Posted by: fullandbye | September 16, 2004


It is Rosh Hashanah right now.
I dined with my father, his wife, and some neighbors yesterday and reflected upon the new year. Yom Kippur is nine days away. In Judaism, the period between the New Year and the Day of Atonement is called “Sli’chot” which translates roughly as “apologies”.
This week always finds me in a strange way. I mean, I can apologize for particular things I have done to people. I can ask forgiveness for specific transgressions. But what if my very nature is offensive to some people? Should we ever apologize or be made to ask forgiveness for being ourselves?
I spoke with my father at length on this issue yesterday, and he offered his usual astute and pointed criticism.
The condensed version:
“Raz, your love of people is your greatest liability when you feel your friends have been wronged in some way. You love your friends to death, but you judge people quickly and oftentimes harshly. Not all bad things that happen can be blamed on malice. Remember that humans are weak more than they are bad. Your equating weakness with malice when it causes your friends pain skews your sense of justice and makes you less wise.”
So far so good. Here was the curveball:
“I know you take some pleasure in your reputation as a bad person to piss off. I also know you have effectively waged social wars against people. It is a common thing to want to be feared, but you must own this impulse and be totally aware of your own reputation and the tendencies that cause it. What does this say about your place in the world? What do you gain by this reputation? Who do you want to be in the upcoming year?”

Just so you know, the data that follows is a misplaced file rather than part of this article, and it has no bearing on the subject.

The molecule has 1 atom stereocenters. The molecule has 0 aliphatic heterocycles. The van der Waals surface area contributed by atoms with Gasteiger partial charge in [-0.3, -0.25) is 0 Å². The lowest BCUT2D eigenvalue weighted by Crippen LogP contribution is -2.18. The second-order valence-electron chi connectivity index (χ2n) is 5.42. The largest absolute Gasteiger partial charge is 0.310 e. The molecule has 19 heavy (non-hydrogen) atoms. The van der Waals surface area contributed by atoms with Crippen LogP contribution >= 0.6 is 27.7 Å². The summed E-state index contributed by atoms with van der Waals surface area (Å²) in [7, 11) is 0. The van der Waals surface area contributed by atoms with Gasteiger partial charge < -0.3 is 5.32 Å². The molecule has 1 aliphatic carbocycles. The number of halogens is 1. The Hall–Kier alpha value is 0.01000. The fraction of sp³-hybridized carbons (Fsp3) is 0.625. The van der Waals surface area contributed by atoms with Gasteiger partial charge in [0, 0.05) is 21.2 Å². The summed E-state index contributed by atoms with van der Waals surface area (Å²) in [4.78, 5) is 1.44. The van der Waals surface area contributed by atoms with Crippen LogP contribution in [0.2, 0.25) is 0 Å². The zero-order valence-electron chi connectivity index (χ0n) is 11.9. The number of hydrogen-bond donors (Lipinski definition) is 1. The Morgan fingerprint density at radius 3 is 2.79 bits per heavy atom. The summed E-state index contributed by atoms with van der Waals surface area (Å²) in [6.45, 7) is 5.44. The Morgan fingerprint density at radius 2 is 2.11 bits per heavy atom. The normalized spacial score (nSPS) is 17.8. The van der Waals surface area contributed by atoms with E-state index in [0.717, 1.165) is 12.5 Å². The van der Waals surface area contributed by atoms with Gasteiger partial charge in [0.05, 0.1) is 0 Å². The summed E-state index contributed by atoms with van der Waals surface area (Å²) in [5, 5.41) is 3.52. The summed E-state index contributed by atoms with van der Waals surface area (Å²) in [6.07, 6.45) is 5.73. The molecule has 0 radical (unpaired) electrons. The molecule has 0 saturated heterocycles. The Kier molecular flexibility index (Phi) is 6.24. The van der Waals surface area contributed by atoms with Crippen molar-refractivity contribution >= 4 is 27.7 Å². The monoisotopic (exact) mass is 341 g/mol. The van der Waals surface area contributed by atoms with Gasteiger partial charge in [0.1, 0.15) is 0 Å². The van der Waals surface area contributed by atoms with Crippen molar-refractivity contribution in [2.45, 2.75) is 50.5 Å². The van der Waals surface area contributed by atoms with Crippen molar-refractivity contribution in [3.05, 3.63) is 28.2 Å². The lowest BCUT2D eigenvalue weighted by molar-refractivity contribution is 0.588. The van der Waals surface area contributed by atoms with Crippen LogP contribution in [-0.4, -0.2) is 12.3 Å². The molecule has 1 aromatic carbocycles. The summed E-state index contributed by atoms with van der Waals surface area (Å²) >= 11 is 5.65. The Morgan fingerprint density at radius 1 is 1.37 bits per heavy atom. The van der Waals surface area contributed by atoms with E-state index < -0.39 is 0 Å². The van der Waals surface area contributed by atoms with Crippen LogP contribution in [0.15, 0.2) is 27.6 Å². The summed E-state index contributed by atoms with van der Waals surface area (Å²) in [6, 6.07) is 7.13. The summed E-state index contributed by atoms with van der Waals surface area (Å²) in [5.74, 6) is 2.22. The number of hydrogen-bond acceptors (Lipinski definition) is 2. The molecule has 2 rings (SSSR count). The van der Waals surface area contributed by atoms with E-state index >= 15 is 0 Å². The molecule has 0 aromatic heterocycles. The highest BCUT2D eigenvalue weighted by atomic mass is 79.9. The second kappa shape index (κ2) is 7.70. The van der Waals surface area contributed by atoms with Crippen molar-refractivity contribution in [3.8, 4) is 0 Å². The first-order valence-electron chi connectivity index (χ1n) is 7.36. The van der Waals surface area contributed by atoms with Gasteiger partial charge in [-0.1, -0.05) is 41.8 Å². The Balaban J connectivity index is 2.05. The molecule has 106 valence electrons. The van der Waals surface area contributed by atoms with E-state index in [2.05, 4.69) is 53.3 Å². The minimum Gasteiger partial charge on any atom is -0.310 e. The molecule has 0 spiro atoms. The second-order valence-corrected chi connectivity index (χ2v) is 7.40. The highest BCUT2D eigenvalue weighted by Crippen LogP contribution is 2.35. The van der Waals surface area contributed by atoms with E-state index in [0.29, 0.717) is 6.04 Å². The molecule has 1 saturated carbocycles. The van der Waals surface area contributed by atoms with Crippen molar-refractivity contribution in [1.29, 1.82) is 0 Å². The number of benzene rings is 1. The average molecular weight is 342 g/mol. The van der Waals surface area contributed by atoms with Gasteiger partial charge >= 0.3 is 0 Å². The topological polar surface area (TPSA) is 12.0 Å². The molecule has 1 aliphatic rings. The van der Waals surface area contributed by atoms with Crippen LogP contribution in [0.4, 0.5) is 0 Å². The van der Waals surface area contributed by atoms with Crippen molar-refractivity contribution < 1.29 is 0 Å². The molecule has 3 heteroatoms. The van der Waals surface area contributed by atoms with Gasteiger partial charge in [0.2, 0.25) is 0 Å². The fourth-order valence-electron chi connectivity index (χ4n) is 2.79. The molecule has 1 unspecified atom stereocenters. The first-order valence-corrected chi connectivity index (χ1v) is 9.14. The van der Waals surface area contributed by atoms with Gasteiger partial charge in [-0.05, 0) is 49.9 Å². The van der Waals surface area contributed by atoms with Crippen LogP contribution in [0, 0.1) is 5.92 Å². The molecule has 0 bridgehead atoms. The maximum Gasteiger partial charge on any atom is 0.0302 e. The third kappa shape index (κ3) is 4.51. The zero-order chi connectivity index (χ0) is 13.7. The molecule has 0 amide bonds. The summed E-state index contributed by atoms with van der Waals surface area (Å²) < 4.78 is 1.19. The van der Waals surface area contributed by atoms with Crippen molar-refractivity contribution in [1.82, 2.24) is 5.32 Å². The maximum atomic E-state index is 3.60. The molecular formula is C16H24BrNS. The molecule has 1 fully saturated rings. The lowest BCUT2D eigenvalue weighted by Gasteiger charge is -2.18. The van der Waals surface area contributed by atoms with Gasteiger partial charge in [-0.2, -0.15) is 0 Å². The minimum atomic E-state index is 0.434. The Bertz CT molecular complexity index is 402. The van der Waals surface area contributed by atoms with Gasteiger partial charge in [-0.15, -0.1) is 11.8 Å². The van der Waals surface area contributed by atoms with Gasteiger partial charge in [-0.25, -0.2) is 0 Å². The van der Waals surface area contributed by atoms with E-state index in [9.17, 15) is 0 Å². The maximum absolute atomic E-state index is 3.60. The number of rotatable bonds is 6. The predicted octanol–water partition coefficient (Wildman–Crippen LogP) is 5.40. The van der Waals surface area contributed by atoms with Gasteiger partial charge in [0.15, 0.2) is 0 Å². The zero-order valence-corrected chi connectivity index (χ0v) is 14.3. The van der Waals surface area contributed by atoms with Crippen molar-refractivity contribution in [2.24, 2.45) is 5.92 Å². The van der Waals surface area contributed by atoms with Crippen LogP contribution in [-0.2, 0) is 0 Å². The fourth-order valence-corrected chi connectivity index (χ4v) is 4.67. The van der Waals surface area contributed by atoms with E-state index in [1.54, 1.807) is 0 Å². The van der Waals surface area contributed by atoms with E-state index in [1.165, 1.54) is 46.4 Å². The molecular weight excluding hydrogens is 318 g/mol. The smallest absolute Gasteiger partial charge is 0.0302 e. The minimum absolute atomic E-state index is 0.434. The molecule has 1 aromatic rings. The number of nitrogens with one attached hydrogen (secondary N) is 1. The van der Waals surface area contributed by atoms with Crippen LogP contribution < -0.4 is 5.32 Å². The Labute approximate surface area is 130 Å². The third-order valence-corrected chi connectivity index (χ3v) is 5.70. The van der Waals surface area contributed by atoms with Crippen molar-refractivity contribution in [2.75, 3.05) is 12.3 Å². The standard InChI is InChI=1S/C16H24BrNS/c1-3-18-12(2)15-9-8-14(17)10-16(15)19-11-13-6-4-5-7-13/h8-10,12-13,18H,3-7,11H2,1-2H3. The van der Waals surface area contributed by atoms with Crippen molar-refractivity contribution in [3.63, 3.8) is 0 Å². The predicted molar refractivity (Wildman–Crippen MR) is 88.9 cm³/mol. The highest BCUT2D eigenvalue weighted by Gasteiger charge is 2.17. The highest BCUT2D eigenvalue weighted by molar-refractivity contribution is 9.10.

Whoa Dad. Very Martin Buber.
Who do I want to be? To whom do I owe apologies? At what point does being myself become transgressive?


  1. My thought is that we are not made up of one self but many potential selves. Our actions are just a combination of the worst and the best of us- and we chose which tendencies we want to express. Of course we’re not always in control of how we’re going to react, in the heat of the moment especially when all is shrouded and perspective is nearly impossible. So just ask forgiveness for that which you feel, upon contemplation, isn’t true to your most ideal self- for those times you may have indulged the negative aspects of your being or neglected the positive.
    And then, be gentle with yourself. Never criticize those who make constant progress, however slow. You’re not finished, Raz. You’re opinionated and strong and wise but not finished.

  2. I know of at least one person you owe an apology to. Your driving a social wedge against them has perpetuated a chain of venomous interactions.

  3. more to this story
    You read through me.
    You bastard.
    Would a visit from me exhaust you?
    What if I promised to make you some Jewish penicillin? (you know what I mean by this).
    Let me know.
    Glad to hear you escaped the torrents. From the photos and soundbytes it seems as though you did a prudent thing.

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